On this page you will find tips on editing your digital images. We will cover subjects about histogram, various aspect ratios, and software that can be used to organize and edit photos.
If you take pictures with an SLR, you can usually determine whether the camera saves images in JPEG or RAW format. This is something you need to decide before taking pictures with your camera.
If you decide to take pictures in JPEG format, it's the camera that takes a portion of control over image quality, and image will be treated in such a way that the camera will determine what is the best when it comes to picture quality. With a picture in RAW format, it is you who has full control over the image.
Histogram is basically a bar graph of distribution of numerical data.
In photography it shows histogram distribution of tones in a digital image, ie the number of pixels in each tone. Histogram is an essential tool for editing images.
An image can be described in various ways, and the aspect ratio is a quite an important description. An aspect ratio is the relationship between the image height and width - it is not set in pixels or centimeters, but in a number.
There are many different aspect ratios. These are some examples:
- 3:2 is a width size of 1200 × 800 pixels - this is the most common aspect ratio of SLRs.
- 2:3 is a portrait, for example, 800 × 1200 pixels.
- 4:3 is used in so-called "Micro Four Thirds" cameras (mirrorless), and many compact cameras and some medium format cameras.
- 5:4 is used by large format cameras.
- 7:6 is used by some medium format cameras, for example, Pentax 67 and Mamaiya 7II.
- 16:9 is a panoramic format which is standard in HDTVs and wide-production for television.
- 1:1 is called a "square format". Used by some medium format cameras, such as Hasselblad, Rolleiflex and Pentacon Six. It is also used by toy cameras like the Holga and Diana.
The aspect ratio is determined basically by the sensor in the camera. On most digital cameras you have the option to change the aspect ratio before shooting.
Many of the programs that specialized in organizing photos, can also be used to edit images.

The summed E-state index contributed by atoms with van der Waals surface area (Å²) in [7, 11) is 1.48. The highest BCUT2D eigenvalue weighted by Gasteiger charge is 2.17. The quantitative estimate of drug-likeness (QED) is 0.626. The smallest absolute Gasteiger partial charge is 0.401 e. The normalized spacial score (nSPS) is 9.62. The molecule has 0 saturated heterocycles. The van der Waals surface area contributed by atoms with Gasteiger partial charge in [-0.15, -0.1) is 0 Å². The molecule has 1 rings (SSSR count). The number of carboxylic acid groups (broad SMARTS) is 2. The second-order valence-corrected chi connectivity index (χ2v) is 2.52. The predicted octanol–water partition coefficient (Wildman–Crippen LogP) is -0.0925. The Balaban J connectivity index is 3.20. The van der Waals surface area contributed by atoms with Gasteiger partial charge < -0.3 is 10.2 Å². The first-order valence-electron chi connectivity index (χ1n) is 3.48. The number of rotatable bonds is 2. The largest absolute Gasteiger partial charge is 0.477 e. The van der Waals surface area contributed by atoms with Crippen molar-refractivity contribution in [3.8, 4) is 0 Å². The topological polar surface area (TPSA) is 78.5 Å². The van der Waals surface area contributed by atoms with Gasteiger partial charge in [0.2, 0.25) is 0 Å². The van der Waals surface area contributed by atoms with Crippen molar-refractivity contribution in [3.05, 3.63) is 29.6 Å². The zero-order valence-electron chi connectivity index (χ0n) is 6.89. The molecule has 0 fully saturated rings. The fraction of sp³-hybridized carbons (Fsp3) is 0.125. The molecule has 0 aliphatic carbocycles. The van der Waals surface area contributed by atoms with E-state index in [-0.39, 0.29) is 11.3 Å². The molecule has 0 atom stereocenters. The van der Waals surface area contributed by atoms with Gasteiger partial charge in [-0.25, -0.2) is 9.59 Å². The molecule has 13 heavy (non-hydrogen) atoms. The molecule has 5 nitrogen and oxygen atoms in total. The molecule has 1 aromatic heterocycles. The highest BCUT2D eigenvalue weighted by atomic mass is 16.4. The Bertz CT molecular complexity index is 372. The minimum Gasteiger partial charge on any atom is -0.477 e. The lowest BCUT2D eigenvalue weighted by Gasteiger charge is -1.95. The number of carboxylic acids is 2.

- Picasa is a software program from Google, which allows you to organise and share photos. It also allows easy editing.
- FastStone Image Viewer is quick and easy to use software for organizing and editing images.
- XnView is a program for organizing and editing. It is viewed as an excellent program by supporting over 500 file formats.
- Photoshop CC is classic photo editing program from Adobe - the most advanced program for editing and manipulation of digital images.
- Adobe Photoshop Lightroom is a Photoshop-like program that is designed for photographers. Lacks advanced features for image manipulation, but has all the features a photographer needs.
- Adobe Photoshop Elements is a cheap version of Photoshop. This program has many of the same features as the classic Photoshop, but with reduced opportunities.
- Artweaver Free offers a surprising number of advanced features, for a free program. It looks a lot like Adobe Photoshop.
- Gimp is a pretty advanced image editing program, and is comparable to Adobe Photoshop, but completely free. One drawback to the program is that it is not very easy to use the interface, but this part of the program has improved in recent editions.
- GIMPshop is based on Gimp, but has an interface that looks more like Adobe Photoshop.
- ExifTool is a special program for advanced photographers. This program can be used to read, write and modify metadata (including Exif data) for a picture.
- Opanda IExif is a program that can be compared with ExifTool, that can be used to read and modify metadata for an image, but this program is somewhat easier to use.
- Paint.net is a popular free program with many options. Can be used to edit images.
- PhotoFiltre is a fairly advanced program for editing images.
- Paint Shop Pro is an image editing program from Corel. A relatively inexpensive program with many features.
With these services, you can edit images directly in your browser.
- Pixlr.com offers editing options for both advanced users with PCs, and apps for smartphones. Everything is free.
- Pixlr has some of the best tools we've seen. The Web-based service is quite fast and has an interface similar to Adobe Photoshop. Here you get access to many tools, including an opportunity to work with layers.
- Fotoflexer.com offers a collection of simple photo effects, that can be used to edit an image. Very good for those who need make quick effects. You also have the ability to retrieve images from social sites like Facebook, Flick and Photobucket. Offers a user interface in multiple languages. The service is financed by advertising, that can make the website look a little cluttered, but the advantage is that its free. The site unfortunately lacks a page with basic information, but there is apparently no limit on the size or amount of images that can be edited.
- Online Image Editor is free service for editing images, but does not allow large files. Offers opportunity for easy editing and format conversion. On this page you can find an overview of the editing options offered, plus a FAQ page with questions and answers.
- Photoshop Express is a free tool for smaller files. It offers basic editing tools.
- Pics.io allows for online processing of raw files.